DAS: I think one of the keys to learning birds, or trees, or any other living thing, is to learn the taxonomy--the families and genera--and to understand which species are closely-related and which are not. My goal in studying trees is to gain a deeper understanding of them, and part of that is to learn the fundamental things that all maples, or all alders, etc. have in common. Presenting the species in the guide grouped with their closest relatives, helps readers begin to recognize those fundamental similarities, and then they’ll be able to look at a tree and say “that just looks like a maple” in the same way that birders recognize a wren or a thrush.
Q: You have said that in researching this book you noticed that trees demonstrate, much more so than birds, the impact that humans have had on the landscape. How so?
DAS: Bird populations in North America have certainly changed dramatically since the 1500s, but it’s still possible to see almost all the same species, and in pretty much the same places and times, as the early European explorers saw them. But the tree landscape we see today is dramatically different from what our ancestors saw 500 years ago. Here in Massachusetts, there are only small patches of old-growth forest that have never been cut. Most have been cut multiple times during the last few centuries, and what we call “mature” forest today are trees mostly under 100 years old, so they’re still pretty young with time to mature. Add to that the introduced diseases that have all but eliminated species like American Chestnut, and the addition of non-native species like Norway Maple and Northern Catalpa (it’s said that 50% of the woody plants growing now in the state of Massachusetts are non-native) and you have a very different landscape. I imagine that if Audubon or Thoreau were to come back today, they would see a lot of familiar birds, but the changes in the forests would shock them.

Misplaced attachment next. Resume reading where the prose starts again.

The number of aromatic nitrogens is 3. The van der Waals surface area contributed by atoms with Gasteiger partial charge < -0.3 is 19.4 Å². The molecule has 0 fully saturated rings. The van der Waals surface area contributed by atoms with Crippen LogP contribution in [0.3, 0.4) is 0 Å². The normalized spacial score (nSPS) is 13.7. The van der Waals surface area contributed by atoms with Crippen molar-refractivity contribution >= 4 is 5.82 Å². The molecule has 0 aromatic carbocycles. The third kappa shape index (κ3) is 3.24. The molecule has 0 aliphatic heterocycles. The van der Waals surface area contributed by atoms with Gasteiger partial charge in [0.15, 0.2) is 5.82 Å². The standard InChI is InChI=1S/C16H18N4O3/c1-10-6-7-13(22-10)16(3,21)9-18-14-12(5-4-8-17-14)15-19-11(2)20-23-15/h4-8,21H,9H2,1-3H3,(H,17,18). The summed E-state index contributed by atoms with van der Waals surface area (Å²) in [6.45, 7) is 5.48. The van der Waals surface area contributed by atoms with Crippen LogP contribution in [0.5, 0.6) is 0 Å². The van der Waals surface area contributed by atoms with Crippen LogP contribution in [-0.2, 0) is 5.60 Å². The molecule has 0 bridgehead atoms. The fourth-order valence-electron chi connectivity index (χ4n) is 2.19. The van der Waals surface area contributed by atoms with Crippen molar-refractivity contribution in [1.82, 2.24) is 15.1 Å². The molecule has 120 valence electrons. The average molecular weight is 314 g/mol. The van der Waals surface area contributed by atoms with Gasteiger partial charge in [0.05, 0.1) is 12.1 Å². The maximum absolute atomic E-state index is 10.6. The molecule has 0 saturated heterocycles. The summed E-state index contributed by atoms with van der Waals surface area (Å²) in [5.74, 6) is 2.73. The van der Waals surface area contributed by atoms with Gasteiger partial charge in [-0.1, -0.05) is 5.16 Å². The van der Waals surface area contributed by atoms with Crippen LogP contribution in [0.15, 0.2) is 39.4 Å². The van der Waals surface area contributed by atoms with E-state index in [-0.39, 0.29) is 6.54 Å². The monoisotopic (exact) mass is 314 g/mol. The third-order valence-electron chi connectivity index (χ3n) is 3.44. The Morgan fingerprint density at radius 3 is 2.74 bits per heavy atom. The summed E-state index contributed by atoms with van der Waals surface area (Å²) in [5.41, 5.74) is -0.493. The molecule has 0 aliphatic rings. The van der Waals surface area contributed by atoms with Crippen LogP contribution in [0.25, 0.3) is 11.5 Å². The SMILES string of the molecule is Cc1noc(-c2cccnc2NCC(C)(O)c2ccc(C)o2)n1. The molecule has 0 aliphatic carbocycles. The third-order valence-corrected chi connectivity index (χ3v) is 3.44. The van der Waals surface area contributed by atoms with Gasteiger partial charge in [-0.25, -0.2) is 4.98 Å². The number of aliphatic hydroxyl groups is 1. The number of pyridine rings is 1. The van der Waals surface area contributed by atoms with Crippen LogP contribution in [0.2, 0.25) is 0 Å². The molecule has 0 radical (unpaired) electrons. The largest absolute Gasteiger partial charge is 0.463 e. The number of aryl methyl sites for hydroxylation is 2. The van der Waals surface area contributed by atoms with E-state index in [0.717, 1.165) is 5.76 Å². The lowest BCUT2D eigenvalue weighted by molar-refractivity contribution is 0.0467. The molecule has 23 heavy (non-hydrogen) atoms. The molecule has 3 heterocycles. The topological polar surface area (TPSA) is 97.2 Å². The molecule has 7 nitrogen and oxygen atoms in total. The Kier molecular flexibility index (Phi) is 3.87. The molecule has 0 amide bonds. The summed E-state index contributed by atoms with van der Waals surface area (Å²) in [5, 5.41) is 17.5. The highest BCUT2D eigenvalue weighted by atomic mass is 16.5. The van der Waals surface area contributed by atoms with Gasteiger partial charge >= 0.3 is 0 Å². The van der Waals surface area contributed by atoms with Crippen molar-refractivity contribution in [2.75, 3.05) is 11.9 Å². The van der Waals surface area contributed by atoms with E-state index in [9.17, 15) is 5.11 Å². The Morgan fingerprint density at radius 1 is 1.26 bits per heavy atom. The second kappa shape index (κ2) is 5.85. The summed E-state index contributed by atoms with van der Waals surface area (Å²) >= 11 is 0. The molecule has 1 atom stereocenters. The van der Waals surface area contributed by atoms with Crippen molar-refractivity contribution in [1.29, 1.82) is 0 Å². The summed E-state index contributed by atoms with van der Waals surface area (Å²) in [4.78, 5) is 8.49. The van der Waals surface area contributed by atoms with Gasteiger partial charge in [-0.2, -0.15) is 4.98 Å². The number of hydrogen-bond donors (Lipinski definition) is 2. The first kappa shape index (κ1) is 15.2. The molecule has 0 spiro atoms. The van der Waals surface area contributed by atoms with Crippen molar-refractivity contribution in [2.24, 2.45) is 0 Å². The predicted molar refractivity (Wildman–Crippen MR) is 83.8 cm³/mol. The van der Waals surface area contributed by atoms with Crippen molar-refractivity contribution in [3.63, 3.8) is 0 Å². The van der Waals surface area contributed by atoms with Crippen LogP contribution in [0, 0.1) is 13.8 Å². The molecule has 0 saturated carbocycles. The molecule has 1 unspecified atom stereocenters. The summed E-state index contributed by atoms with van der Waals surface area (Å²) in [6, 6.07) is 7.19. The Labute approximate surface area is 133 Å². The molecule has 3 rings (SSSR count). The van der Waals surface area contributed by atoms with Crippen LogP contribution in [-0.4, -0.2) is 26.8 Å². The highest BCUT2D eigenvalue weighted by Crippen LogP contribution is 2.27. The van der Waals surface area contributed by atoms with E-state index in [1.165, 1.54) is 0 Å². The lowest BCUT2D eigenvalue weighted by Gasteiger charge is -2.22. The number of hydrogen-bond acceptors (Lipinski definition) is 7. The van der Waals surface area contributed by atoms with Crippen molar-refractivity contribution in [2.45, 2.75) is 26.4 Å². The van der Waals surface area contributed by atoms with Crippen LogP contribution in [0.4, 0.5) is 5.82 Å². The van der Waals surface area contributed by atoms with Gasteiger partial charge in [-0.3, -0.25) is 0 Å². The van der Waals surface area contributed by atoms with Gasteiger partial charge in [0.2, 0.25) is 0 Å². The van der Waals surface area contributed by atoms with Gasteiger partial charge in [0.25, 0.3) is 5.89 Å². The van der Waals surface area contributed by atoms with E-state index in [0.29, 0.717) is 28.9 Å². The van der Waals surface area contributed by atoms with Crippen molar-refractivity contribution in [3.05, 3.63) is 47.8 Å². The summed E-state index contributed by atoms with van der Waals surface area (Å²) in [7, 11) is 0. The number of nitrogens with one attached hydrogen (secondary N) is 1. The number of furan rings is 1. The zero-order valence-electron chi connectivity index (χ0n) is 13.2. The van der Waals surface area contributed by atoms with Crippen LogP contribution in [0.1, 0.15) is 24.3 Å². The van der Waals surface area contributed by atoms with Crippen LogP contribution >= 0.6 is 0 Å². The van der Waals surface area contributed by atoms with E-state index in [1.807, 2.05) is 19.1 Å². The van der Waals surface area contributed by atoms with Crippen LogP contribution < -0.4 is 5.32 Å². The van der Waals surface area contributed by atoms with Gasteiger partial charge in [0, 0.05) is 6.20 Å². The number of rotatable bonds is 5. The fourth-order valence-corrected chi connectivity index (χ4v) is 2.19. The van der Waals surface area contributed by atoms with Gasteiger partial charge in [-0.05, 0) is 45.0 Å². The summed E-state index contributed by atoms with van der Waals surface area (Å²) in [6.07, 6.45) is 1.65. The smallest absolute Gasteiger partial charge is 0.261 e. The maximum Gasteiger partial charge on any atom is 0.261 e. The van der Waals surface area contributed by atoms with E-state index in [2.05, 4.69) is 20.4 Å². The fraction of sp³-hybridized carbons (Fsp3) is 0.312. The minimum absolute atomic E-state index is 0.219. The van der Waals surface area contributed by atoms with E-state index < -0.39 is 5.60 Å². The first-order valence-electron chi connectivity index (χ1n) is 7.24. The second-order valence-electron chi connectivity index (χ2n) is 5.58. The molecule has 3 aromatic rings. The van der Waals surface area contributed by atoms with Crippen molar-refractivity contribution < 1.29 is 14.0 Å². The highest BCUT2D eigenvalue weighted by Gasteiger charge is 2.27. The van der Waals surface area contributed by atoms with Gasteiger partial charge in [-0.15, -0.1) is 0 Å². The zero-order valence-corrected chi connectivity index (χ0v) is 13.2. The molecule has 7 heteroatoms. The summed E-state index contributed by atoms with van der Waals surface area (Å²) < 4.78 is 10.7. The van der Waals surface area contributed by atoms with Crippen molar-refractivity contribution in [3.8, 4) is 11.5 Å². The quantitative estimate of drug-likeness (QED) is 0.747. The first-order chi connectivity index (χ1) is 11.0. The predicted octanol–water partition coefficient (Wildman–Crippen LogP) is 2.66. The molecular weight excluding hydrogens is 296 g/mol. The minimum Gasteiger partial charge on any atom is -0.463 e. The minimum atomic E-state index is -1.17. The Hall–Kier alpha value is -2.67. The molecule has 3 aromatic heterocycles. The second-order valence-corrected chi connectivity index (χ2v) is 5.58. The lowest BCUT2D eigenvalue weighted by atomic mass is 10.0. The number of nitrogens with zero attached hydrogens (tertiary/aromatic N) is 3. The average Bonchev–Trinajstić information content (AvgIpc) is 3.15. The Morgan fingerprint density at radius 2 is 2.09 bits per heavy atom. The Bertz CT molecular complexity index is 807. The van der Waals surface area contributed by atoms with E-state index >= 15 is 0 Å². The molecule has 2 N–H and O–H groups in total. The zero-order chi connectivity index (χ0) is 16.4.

Q: Which tree populations are in the most danger of extinction and what can be done about it?